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Carl Hiaasen
For Bush, there's just too much wilderness

Article published on Tuesday, Oct. 26, 2004
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Last summer, President Bush appeared on a TV fishing show to chat about how much he loves the great outdoors. He said the same thing in a penetrating interview with Field and Stream magazine. He even posed with bird hunters in rural Minnesota, waxing poetic about the wetlands.

It was all part of an intense White House effort to reassure the so-called hook-and-bullet crowd that Bush was one of them, and not a stooge for marauding oil and energy conglomerates.

Whether or not the president has fooled the hunters and fishermen won't be known until Nov. 2, but he hasn't fooled everybody. His radical plunder-and-pillage environmental policy is changing America's landscape in ways that have distressed even some of the party faithful.

The Bush-Cheney view of wilderness is simple: There's too much of it. So, for nearly four years, the administration has tirelessly worked to open hundreds of thousands of acres on public lands to the oil, gas and timber companies.

Under pressure from the White House, the Bureau of Land Management is issuing more and more drilling permits, especially in the Rocky Mountain states. Oil and natural gas operations are primed to take off from Montana to New Mexico, intruding on some of the country's most scenic and pristine ecosystems.

The nonchalance with which Bush stripped away federal protections throughout the West has drawn flak from constituencies that are usually Republican - outfitters, sportsmen, even farmers and ranchers.

For months, the administration has been trying to make peace, dispatching high-ranking officials to convince the locals that rampant drilling and logging won't harm the wildlife, foul the rivers and ruin tourism.

Selling this president as a nature lover hasn't been easy, considering his pathetic record.

Since Bush took office, only 529,604 acres have been set aside for conservation under the Wilderness Act. By contrast, more than 10.6 million acres were preserved during the Reagan years.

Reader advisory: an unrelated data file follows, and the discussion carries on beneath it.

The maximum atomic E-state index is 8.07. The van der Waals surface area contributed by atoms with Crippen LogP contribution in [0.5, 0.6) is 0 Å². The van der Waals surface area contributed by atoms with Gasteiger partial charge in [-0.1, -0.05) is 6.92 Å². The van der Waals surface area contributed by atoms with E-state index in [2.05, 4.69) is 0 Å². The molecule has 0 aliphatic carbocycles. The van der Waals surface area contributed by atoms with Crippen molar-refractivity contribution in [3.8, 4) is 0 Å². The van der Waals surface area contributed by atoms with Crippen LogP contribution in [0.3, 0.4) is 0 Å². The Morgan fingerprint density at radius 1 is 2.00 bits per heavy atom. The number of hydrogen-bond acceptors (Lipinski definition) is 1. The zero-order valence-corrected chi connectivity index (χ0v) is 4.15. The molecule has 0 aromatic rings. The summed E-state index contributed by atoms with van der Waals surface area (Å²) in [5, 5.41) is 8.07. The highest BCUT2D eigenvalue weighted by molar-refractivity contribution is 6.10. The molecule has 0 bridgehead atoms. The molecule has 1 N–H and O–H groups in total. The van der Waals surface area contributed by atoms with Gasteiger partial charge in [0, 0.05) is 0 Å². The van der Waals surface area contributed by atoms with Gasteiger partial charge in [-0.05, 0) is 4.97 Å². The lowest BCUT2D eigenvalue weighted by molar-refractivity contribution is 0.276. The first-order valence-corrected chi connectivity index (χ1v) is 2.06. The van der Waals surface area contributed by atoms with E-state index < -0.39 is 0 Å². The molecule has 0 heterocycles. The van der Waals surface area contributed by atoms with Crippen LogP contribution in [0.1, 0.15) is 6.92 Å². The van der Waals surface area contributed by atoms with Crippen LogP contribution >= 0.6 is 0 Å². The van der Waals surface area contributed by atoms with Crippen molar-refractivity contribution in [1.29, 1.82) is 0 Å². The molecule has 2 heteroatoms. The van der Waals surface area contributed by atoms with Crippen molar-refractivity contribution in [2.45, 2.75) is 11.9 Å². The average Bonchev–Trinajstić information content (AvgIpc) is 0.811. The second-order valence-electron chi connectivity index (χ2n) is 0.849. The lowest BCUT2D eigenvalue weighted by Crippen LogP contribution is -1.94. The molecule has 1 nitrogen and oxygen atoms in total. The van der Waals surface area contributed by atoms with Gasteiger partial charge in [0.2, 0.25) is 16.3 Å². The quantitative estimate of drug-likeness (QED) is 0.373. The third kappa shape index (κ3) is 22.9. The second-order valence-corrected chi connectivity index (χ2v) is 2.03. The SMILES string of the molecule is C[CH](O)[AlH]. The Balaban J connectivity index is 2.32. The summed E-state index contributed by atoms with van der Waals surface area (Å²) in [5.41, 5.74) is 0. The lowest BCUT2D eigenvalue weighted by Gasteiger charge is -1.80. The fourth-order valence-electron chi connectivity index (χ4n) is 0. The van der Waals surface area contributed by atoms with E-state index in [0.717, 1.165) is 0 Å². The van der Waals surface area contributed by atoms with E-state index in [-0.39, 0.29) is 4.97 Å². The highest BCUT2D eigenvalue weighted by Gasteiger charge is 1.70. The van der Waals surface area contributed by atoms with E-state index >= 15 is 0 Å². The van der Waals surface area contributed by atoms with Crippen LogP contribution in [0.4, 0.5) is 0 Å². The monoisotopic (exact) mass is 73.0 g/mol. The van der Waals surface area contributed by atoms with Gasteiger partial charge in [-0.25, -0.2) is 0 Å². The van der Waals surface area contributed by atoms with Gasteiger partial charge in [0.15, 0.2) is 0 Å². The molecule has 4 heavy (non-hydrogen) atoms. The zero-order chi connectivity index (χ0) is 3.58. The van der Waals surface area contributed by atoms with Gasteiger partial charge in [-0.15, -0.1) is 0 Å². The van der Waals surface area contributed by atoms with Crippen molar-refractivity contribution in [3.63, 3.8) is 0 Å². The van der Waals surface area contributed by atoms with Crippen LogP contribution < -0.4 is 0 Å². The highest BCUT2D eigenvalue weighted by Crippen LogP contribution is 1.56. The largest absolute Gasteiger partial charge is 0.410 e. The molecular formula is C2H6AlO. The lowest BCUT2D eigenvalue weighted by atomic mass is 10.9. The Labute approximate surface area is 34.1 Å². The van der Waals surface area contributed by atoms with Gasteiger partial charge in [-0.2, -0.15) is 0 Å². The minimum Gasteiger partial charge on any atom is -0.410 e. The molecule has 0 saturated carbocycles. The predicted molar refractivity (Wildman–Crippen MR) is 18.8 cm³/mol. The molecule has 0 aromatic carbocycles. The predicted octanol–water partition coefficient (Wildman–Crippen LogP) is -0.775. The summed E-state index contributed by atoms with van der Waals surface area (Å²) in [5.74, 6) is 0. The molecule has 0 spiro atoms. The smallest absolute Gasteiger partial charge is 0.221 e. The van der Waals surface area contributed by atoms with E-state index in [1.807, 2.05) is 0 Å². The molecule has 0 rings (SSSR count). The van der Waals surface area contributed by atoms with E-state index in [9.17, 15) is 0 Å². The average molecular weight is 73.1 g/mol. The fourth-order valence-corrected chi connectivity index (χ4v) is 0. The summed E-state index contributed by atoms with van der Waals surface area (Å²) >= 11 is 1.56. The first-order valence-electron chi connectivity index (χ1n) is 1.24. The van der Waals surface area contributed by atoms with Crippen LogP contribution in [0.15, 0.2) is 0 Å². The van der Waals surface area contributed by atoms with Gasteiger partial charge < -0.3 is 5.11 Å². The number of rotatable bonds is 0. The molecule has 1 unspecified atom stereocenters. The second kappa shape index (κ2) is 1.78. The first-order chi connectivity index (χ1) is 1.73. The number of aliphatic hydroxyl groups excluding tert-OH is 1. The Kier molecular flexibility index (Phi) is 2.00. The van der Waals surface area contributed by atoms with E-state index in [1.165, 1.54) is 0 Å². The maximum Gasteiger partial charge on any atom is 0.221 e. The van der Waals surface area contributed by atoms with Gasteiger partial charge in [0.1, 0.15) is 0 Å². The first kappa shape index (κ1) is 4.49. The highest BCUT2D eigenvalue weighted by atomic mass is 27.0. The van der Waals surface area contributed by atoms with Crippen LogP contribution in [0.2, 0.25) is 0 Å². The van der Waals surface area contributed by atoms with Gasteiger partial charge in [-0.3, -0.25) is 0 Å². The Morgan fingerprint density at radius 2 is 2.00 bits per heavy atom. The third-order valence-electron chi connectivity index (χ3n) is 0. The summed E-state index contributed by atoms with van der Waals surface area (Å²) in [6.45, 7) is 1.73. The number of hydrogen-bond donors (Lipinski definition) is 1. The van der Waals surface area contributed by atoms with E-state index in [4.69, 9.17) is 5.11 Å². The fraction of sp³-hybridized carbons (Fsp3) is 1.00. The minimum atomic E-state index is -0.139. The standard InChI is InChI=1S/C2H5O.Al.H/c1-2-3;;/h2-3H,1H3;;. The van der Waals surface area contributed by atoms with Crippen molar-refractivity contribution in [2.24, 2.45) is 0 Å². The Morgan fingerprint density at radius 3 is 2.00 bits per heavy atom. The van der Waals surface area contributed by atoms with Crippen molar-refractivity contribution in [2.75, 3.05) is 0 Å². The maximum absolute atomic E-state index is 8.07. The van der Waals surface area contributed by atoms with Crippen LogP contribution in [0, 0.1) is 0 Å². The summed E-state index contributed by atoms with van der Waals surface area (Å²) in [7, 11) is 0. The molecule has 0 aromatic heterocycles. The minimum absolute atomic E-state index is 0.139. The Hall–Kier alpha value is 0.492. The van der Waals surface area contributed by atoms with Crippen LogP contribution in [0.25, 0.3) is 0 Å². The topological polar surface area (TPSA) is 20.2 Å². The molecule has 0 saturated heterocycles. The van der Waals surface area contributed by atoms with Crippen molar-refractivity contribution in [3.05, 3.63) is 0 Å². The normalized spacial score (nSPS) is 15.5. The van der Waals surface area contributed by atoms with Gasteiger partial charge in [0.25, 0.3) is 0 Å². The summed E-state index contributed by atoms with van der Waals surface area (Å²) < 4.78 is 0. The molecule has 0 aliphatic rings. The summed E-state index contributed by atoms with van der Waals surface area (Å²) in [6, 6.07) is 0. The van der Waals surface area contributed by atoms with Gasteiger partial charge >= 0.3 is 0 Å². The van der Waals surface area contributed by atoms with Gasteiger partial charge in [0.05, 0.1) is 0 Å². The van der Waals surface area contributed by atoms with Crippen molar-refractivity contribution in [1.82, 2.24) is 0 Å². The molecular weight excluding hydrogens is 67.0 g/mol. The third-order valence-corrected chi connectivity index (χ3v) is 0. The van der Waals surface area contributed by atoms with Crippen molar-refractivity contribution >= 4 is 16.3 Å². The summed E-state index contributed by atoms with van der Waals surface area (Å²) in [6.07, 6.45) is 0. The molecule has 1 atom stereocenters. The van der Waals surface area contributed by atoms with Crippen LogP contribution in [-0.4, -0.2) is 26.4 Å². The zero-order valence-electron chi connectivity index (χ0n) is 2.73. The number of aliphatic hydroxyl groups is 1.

It doesn't enhance Bush's credibility that he so shamelessly packed his administration with big shots from the oil and gas industry, starting with the vice president, Diamond Dick Cheney. The vice president still refuses to reveal who served on his energy-policy panel, but it's hardly a mystery. Just check out the prices at the gas pump.

As unprecedented as the current assault on the environment is, it hasn't made much of a ripple during the election campaign. Pollsters say that voters are more worried about Iraq, terrorism, jobs and health care.

Yet back in Wyoming, Cheney's home state, ranchers are watching as contaminated water destroys crop and grazing land, courtesy of the natural-gas companies. The extraction process pumps 60 million gallons of wastewater daily from methane-rich coal beds to surface ponds and other storage areas in the Powder River Basin.

The ranchers, most of whom were Bush voters in 2000, are understandably disillusioned. These aren't folks who can be snidely dismissed as liberal tree huggers; they're die-hard conservatives who are getting shafted while the energy tycoons get richer.

Ironically, Florida has been spared a similar fate because the president's brother is governor, and because the state's electoral votes are crucial to the president's reelection hopes.

Offshore drilling is passionately opposed by most Floridians, and Jeb Bush couldn't have won in 1998 without speaking out strongly against it.

If George W. gets reelected, all bets are off after Jeb leaves office two years down the road. When Big Business pushes, this president caves.

Nothing rings so hollow than to hear him invoke the natural glories of the Everglades. Until last fall, the administration was drafting a plan to roll back federal jurisdiction over protected wetlands, making it easier to drain and develop them.

When the news leaked, hunting and fishing groups protested that the plan would destroy large tracts of irreplaceable wildlife habitat. The White House backed off quickly, and President Bush later announced he actually wanted to expand national wetlands.

You don't have to love the wilderness to be worried about the next four years. If your kids breathe the air or drink the water, you've got a major stake in this election.

Regulations intended to protect the public from mercury emissions, arsenic, carbon monoxide and other toxic wastes have been continually targeted by the administration, with varying success. The president has made it plain that he thinks that pollution laws are just too darn burdensome on Big Business.

Senator James Jeffords, the Republican-turned-independent, says that the Bush years will go down as "the greatest disaster for public health and the environment in the history of the United States." The administration says that it's seeking to strike a balance between a healthy economy and a healthy ecology. Unfortunately, we have neither.

Bush will be a friend of the hunter until a timber company wants to clear-cut the forest. He'll be a friend of the fisherman until a mining company wants to use the stream as a latrine.

Then he'll look the other way and be a friend to those who wrote the largest campaign checks.

Carl Hiaasen can be contacted by e-mail at HeraldEd@aol.com.
Article published on Tuesday, Oct. 26, 2004
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